As a kid, Erin Gentry loved nothing more than getting lost in the pages of a good book. She would sit still for hours and let her imagination wander.
“So much would be going on around me, but if I was reading a book, it was like none of that mattered. I was able to just escape. We are in a different place when we read. I love that,” Gentry said .
Even into adulthood, books have that same effect on her. She still loses track of time as she flips through a mystery novel, enjoying the suspense and excitement as she nears the end.
Now, as a mom to a 1-year-old son, she can not always read for hours as she loved to as a kid.
But what motherhood has done is give Gentry a new perspective on books, which has inspired her to start the As Told By Foundation. Her organization’s mission is to provide children with books that represent Black characters outside of harmful stereotypes.
‘Where is the joy?’
In the summer of 2020, Gentry was pregnant with her son, Kyrin. The country was simultaneously in the midst of a pandemic and a massive movement advocating for racial equality.
The killing of George Floyd and the subsequent protests brought up a lot of worries for Gentry. It was a hard time to be a new mom, she said.
“I was thinking about what the world will be like. I mean, bringing a Black child into the world, I do not even want to think about that, honestly. But I know I did not want him to have the same struggles as me, “Gentry said.
She realized while she could not control what kind of world her son was born into, she could make sure he grew up to love himself and his culture.
Since books were so important in her life growing up, she wanted to make sure Kryin read books that inspired him to be confident by representing Black youth in a positive light. Something Gentry realized was missing from the many books she read as a kid.
Gentry said she did not often get a chance to read books written by Black authors or stories that featured Black characters when she was younger. The few times the books she had access to were centered on Black voices, they were always about struggle or pushing harmful stereotypes, she said.
“Honestly, I’m over that. Where is the joy?” Gentry said.
She wants Black children, including her son, to have the chance to read books showing Black characters experiencing joy, adventure, and the ordinary aspects of life that aren’t centered around overcoming adversity.
Those stories are important too, Gentry said, but that can not be our only story.
“As a young person, if you’re only seeing yourself represented in struggle, you’ll think that’s all you can achieve. Because that’s all that’s put in front of you,” Gentry said.
How stereotypes can be harmful
Onnie Rogers, a developmental psychologist and an assistant professor at Northwestern University, has studied how children are impacted by how they see themselves represented in the content they consume.
Rogers said as children get older, they’re developing a sense of identity that is significantly shaped by what they see and hear, including the media they consume. The problem for kids of color, Rogers said, is that when they are represented, it’s usually negative or centered around a narrow stereotype.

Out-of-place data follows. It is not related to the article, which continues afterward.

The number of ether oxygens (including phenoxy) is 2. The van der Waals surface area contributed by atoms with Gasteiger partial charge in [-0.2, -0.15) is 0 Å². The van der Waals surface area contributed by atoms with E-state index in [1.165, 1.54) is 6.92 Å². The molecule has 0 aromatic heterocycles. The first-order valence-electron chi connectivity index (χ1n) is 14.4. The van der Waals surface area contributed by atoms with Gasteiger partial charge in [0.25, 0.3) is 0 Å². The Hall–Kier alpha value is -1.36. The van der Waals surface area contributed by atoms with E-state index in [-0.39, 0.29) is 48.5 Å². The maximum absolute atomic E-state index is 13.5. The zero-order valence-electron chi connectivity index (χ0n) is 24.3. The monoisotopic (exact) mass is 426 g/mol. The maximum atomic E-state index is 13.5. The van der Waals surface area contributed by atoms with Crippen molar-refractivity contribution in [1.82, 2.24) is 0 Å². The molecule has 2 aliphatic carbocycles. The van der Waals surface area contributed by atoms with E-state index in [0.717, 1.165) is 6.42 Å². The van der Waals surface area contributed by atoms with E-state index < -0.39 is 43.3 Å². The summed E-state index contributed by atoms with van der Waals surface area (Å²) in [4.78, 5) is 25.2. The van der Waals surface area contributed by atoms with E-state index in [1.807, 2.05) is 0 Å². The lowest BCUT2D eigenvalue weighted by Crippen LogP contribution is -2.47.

“We know that impacts how kids think about who they are and what is possible for them. This limits young people’s imagination of what they can become,” Rogers said.
She worked on a report, The Inclusion Imperative: Why Media Representation Matters for Kids ‘Ethnic-Racial Development, that examined the role of media representation in kids’ ethnic-racial development.
The findings showed that when children of color are exposed to stereotypical media representations, it negatively impacts their self-esteem, satisfaction with their appearance, confidence in their ability, feelings about their ethnic-racial group, and academic performance.
The study found when students of color saw positive representations of their ethnic-racial group, it led to positive impacts on their self-perceptions and views about their ethnic-racial group.
Rogers said that armed with this information, parents, and teachers can be more intentional about the content they put in front of children to make sure kids know they’re not limited to a stereotype.
In the summer of 2020, Gentry held her first book drive. She contacted friends, family and used social media to ask for donations of new books or money to purchase new books. The book drive ended with 1,000 books Gentry was able to donate.
Tymika Chambers, a third-grade teacher at Rockdale Academy, received books from Gentry’s foundation.
Chambers said it’s sometimes hard to get her students excited about reading. Since her class received the new books from the As Told by Foundation, she noticed that her students are more eager to read.
“One of my students ran up and grabbed this book because she was excited the girl on the cover had the same hairstyle as her,” Chambers said. “I’ve seen firsthand. It does make a difference to let them have books that they relate to. ”
Arin Gentry is working on launching another book drive to donate more books to area schools and families. She loves talking to kids about the importance of books and setting reading goals with students.
She hopes to expand her foundation’s work to eventually offer literacy programs, tutoring, book clubs, and story-time hours for small children.
“I think books are so important. Books can inspire. And if kids have books that represent them and let them know they can do anything, it’ll open up so many doors,” Gentry said.
For information about how you can contribute books or donate, visit the As Told By Foundation website.